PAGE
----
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Rich Hoyer reports from our Bolivia: Northern Andes, Madidi National Park, and Barba Azul tour

November 10: Rich Hoyer reports from our Bolivia: Northern Andes, Madidi National Park, and Barba Azul tour

The second of our two Bolivia tours took us to some stunningly beautiful and remote areas, and the fabulous birds and landscapes made for a memorable and enjoyable trip. It was also wonderful that everyone was interested in pausing for fascinating flowers, showy butterflies, damselflies at 15,000 feet elevation, and of course a Maned Wolf on our last morning at Barba Azul. We had two excellent drivers with the Lijerón brothers who treated us very well with their long hours on difficult roads and busy La Paz traffic, and we certainly enjoyed their refined picnic breakfast and lunch skills.


It was a trip highlight to have such wonderful views of Blue-throated Macaw at Reserva Barba Azul. It wasn’t our only target bird there, but it did garner the highest score in our favorite birds of the tour. The name of the reserve is the local name for the bird, after all, and it is one of the rarest parrots of the world. We had to cross the Rio Omi by boat to see them, but on our last morning a small group chased a Hook-billed Kite halfway across the river, and we even saw them from the dining hall.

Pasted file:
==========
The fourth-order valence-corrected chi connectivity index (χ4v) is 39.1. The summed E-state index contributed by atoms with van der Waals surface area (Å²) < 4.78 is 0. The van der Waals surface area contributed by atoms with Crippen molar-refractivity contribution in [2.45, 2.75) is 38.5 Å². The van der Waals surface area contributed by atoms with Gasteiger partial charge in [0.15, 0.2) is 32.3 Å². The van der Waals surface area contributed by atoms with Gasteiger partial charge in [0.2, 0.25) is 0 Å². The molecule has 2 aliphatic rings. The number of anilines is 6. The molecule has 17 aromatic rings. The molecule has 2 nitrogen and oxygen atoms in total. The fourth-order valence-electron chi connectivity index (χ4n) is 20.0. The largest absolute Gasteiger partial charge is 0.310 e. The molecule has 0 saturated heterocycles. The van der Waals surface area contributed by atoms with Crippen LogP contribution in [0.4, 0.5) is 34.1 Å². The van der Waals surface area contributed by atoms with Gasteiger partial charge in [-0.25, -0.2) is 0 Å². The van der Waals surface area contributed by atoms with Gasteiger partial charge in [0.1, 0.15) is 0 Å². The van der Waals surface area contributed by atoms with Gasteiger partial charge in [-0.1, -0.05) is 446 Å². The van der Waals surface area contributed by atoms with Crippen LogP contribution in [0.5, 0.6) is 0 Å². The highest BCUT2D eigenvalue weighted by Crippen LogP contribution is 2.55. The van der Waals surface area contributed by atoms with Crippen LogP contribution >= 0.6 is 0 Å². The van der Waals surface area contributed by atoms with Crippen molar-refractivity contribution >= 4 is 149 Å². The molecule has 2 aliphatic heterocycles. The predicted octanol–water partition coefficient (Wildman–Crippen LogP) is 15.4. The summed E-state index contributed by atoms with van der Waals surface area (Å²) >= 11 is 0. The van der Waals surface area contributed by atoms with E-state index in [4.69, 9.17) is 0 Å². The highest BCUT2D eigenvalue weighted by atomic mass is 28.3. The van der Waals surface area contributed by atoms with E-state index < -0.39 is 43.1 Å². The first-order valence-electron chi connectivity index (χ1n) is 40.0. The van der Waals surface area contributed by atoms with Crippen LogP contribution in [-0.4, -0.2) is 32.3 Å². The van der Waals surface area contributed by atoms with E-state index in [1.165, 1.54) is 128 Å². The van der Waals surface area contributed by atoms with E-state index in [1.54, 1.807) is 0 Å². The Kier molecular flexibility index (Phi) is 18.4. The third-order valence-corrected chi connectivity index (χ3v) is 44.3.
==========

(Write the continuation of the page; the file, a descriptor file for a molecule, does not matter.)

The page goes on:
The second ranking highlight of the tour, also at Barba Azul, was our morning experience with the fabulous Cock-tailed Tyrants of the tall, old-growth grasslands. We watched one male courting a female at close range, when he then switched to hawking insects, and then interacted with another male, while in the far distance, yet another male could be seen displaying.


A close encounter with a Tropical Screech-Owl at Barba Azul was also among the tour favorites.


Our time in the Andes was also spectacular. We spent a fair amount of time in the valley above Sorata where we finally managed to connect with the super local endemic Berlepsch’s Canastero.


The highest elevations were exhilarating, and here we had amazing views of nesting Giant Coots, Silvery Grebes, charming Andean Geese, and several ground-tyrants, among many others.


The eastern slope of the Andes offered something new at every stop, with tanagers in mixed flocks and butterflies puddling in the road. On our return after dark, we were flagged down by a young Dutch birding couple who alerted us to a group of Oilbirds coming to a roadside hot spring. Seeing and hearing them in our lights overhead was an unforgettable experience. On our way down the east slope we stopped at a bridge over a side creek and were delighted by an amazingly cooperative Sharp-tailed Streamcreeper.


At the lower elevations near Apolo, we spent a day in Madidi National Park where we targeted the near-mythical Inti Tanager. We eventually heard one singing, which was better than nothing, but we scored big on our day in the opposite direction, with Swallow-tailed Cotinga being one of the first birds of the day. Even the difficult Green-capped Tanager showed well. It was a special day to see two of South America’s most range-restricted birds in the same location.

Posted: November 10, 2022